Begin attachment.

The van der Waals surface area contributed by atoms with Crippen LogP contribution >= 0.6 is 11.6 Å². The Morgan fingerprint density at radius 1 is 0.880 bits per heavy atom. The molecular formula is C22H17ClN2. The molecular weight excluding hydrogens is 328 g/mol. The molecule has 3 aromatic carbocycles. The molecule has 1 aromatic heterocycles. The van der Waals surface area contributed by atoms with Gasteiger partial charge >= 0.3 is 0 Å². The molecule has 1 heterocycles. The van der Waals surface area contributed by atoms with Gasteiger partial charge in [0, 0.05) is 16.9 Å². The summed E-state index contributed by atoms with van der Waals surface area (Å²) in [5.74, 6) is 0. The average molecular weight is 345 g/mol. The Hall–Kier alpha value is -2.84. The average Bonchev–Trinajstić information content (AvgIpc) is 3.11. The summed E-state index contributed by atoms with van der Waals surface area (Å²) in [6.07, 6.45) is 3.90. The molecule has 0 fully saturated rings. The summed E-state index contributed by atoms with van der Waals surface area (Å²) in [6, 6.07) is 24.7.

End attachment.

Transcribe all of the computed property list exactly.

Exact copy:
The van der Waals surface area contributed by atoms with Crippen LogP contribution >= 0.6 is 11.6 Å². The Morgan fingerprint density at radius 1 is 0.880 bits per heavy atom. The molecular formula is C22H17ClN2. The molecular weight excluding hydrogens is 328 g/mol. The molecule has 3 aromatic carbocycles. The molecule has 1 aromatic heterocycles. The van der Waals surface area contributed by atoms with Gasteiger partial charge >= 0.3 is 0 Å². The molecule has 1 heterocycles. The van der Waals surface area contributed by atoms with Gasteiger partial charge in [0, 0.05) is 16.9 Å². The summed E-state index contributed by atoms with van der Waals surface area (Å²) in [5.74, 6) is 0. The average molecular weight is 345 g/mol. The Hall–Kier alpha value is -2.84. The average Bonchev–Trinajstić information content (AvgIpc) is 3.11. The summed E-state index contributed by atoms with van der Waals surface area (Å²) in [6.07, 6.45) is 3.90. The molecule has 0 fully saturated rings. The summed E-state index contributed by atoms with van der Waals surface area (Å²) in [6, 6.07) is 24.7.